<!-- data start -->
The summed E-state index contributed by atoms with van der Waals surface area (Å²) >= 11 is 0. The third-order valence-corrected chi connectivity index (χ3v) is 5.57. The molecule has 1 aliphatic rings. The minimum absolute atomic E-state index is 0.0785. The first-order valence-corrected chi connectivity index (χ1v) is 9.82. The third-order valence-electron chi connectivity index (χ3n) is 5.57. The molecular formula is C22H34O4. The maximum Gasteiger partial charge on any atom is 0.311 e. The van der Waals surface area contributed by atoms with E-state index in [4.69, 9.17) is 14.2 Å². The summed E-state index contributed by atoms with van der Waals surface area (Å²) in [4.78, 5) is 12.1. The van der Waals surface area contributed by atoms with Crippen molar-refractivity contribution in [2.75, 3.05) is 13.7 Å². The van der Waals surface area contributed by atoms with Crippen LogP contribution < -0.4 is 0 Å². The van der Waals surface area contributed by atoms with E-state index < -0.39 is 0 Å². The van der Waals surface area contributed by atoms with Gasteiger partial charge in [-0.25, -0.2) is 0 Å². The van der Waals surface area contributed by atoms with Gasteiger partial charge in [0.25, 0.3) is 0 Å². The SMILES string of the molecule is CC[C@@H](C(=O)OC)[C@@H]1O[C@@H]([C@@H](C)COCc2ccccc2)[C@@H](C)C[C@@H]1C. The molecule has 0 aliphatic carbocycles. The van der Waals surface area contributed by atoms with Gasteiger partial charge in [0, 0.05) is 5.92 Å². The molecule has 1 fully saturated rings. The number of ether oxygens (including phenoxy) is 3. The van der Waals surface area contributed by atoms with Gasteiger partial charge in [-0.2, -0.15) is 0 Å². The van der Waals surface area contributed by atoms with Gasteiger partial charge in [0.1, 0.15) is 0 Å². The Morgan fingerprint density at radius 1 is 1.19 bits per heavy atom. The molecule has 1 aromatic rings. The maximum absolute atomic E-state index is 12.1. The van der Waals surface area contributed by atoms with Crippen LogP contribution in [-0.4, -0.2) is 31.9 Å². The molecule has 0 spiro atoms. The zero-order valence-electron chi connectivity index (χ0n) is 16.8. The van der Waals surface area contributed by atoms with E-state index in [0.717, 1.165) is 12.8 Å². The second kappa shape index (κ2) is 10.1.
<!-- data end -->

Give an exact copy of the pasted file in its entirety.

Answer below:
The summed E-state index contributed by atoms with van der Waals surface area (Å²) >= 11 is 0. The third-order valence-corrected chi connectivity index (χ3v) is 5.57. The molecule has 1 aliphatic rings. The minimum absolute atomic E-state index is 0.0785. The first-order valence-corrected chi connectivity index (χ1v) is 9.82. The third-order valence-electron chi connectivity index (χ3n) is 5.57. The molecular formula is C22H34O4. The maximum Gasteiger partial charge on any atom is 0.311 e. The van der Waals surface area contributed by atoms with E-state index in [4.69, 9.17) is 14.2 Å². The summed E-state index contributed by atoms with van der Waals surface area (Å²) in [4.78, 5) is 12.1. The van der Waals surface area contributed by atoms with Crippen molar-refractivity contribution in [2.75, 3.05) is 13.7 Å². The van der Waals surface area contributed by atoms with Crippen LogP contribution < -0.4 is 0 Å². The van der Waals surface area contributed by atoms with E-state index < -0.39 is 0 Å². The van der Waals surface area contributed by atoms with Gasteiger partial charge in [-0.25, -0.2) is 0 Å². The van der Waals surface area contributed by atoms with Gasteiger partial charge in [0.25, 0.3) is 0 Å². The SMILES string of the molecule is CC[C@@H](C(=O)OC)[C@@H]1O[C@@H]([C@@H](C)COCc2ccccc2)[C@@H](C)C[C@@H]1C. The molecule has 0 aliphatic carbocycles. The van der Waals surface area contributed by atoms with Gasteiger partial charge in [0, 0.05) is 5.92 Å². The molecule has 1 fully saturated rings. The number of ether oxygens (including phenoxy) is 3. The van der Waals surface area contributed by atoms with Gasteiger partial charge in [-0.2, -0.15) is 0 Å². The van der Waals surface area contributed by atoms with Gasteiger partial charge in [0.1, 0.15) is 0 Å². The Morgan fingerprint density at radius 1 is 1.19 bits per heavy atom. The molecule has 1 aromatic rings. The maximum absolute atomic E-state index is 12.1. The van der Waals surface area contributed by atoms with Crippen LogP contribution in [-0.4, -0.2) is 31.9 Å². The molecule has 0 spiro atoms. The zero-order valence-electron chi connectivity index (χ0n) is 16.8. The van der Waals surface area contributed by atoms with E-state index in [0.717, 1.165) is 12.8 Å². The second kappa shape index (κ2) is 10.1.